September 22nd 2014
Skipping ahead to 6 days into my stay in Medellin, and Phil and I had decided to go to Guatape. Guatape is a cute little town about 2hrs bus ride away from Medellin. Everyone has been telling me its amazing and not to miss it. I’m not sure how Phil has caught up to me; he stayed 2.5 weeks extra in Bogota to study Spanish and I am yet to stop to take classes so it seems I am just making my way through Colombia incredibly slowly. Anyway, its nice to hang out with someone and not have to do the regular introductions: What’s your name? Where are you from? How long are you travelling for? Where are you going next? Where have you been? Etc It’s starting to get repetitive.
We made our way to the metro station and took the train in the direction of the North Bus Terminal. Not sure how, but we managed to miss the station by about 4 stops. It wasn’t until I saw the sign that said the next station was the end of the line, that I realised we had missed it! Oops. The bus terminal is well set out and it was fairly straightforward to buy the tickets and line up at the correct gate for the bus to turn up. The trip to Guatape takes 2hrs and you pass by the main attraction – the massive rock (El Peñol), before getting to the town. We got off the bus at what to me seemed like, a random spot by the side of the road at the beginning of the main street of town, but was actually the town bus terminal. The only sign to let you know was that the café was called ‘Terminal Café’.
The town is super pretty. All the buildings are painted in bright colours and have cool 3D designs on the outside walls – it’s like being in a children’s colouring book. Had lunch on the main eat street along the river. Trout is popular here so I went with a grilled trout with lemon sauce, it was so delicious; I’m drooling just thinking about it now. There was a group of nuns sitting at the table behind us and suddenly I was overwhelmed with all these questions about nuns. What exactly do they do all day? Do they get holidays? Why did they become nuns in the first place? What’s the purpose of them venturing into town and having a nice lunch? Is it just a girly gossip catch up session? Who designs their nun outfits? Why do some wear dark blue and others are in white? Do the lengths of their skirts mean anything? So many unanswered questions!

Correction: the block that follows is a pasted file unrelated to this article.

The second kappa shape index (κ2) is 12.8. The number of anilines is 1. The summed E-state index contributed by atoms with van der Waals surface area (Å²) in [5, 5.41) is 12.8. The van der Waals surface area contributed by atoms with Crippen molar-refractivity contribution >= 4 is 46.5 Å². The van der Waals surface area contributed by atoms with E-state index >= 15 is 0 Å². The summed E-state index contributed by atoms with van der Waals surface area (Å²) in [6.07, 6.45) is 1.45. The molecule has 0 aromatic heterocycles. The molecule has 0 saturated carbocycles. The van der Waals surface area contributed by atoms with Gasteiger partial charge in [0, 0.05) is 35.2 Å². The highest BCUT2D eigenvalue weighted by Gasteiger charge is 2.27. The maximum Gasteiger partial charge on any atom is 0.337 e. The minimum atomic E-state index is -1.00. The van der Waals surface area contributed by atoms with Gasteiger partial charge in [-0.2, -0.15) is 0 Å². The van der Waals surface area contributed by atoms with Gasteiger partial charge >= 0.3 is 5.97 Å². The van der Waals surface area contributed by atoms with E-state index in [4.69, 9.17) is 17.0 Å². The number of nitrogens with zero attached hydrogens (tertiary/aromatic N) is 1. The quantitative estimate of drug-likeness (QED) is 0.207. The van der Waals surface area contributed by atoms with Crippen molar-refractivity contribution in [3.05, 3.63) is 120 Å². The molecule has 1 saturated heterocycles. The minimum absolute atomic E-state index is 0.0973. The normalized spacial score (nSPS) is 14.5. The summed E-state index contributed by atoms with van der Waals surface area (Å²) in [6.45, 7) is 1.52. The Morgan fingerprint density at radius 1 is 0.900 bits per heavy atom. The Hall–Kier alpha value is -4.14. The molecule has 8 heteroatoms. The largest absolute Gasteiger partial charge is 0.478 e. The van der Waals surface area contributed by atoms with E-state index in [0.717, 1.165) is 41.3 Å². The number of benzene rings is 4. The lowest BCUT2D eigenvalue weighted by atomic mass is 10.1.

After lunch we walked 15mins up the hill to the hostel. Instantly loved the place when I saw they had a hammock with an amazing view of the rock and the surrounding lakes. You can’t go wrong with a hammock. Honestly, if a hostel doesn’t have a hammock, you have to question how good it’s really going to be. Eventually I was convinced to get out of the hammock and we ventured back into town to catch a bus back to the rock. In what seems to be a worrying trend, we missed the stop and had to ask the driver to let us down a little later when I realised that that nothingness by the side of the road was probably where we needed to be. No sign, nothing. And no, you can’t see the massive rock from the road cos there’s a hill in the way. It’s like the want us to get lost and confused.
If we had read the guide books before going we would have realised there is a 1km walk up the step hill just to get to the base of the rock. Of course we hadn’t and I was already puffed before we had even started the climb up the rock. At the base of the rock there is a large graffiti image of the Medellin football team’s logo. I can’t even imagine what would happen if some sport team’s logo was painted on the side of Uluru! I’m not sure what I was expecting the climb to be like but I was pleasantly surprised at how stable and well built the stairs up were. Every 25 steps the step number was written on the step. Actually I prefer if I don’t know exactly how much further it is to the top, I much prefer to lie to myself the whole way up. 740 steps to get to the top of the tower on the rock. The view from there is stunning. It’s crazy to think just a few years ago this whole town was so dangerous it was off limits to outsiders.
When we were walking through the car park on our way out, we were stopped by a family who, I assumed, wanted us to take a photo of them. Nope. They wanted photos with us. They were also visiting Guatape from Medellin and they were SUPER excited to see us. I kid you not, no one has ever been this enthusiastic to see me before. Ever. It was a young couple with their 3 little kids and the grandmother. They were just so excited, thankful and happy that we were visiting their country. The grandmother was especially cute. More about this later when I write about the Medellin walking tour, but it’s really amazing to see first hand how grateful and happy people are that their country is now safe enough that they get to meet tourists. We ended up posing for 5 or 6 photos with them.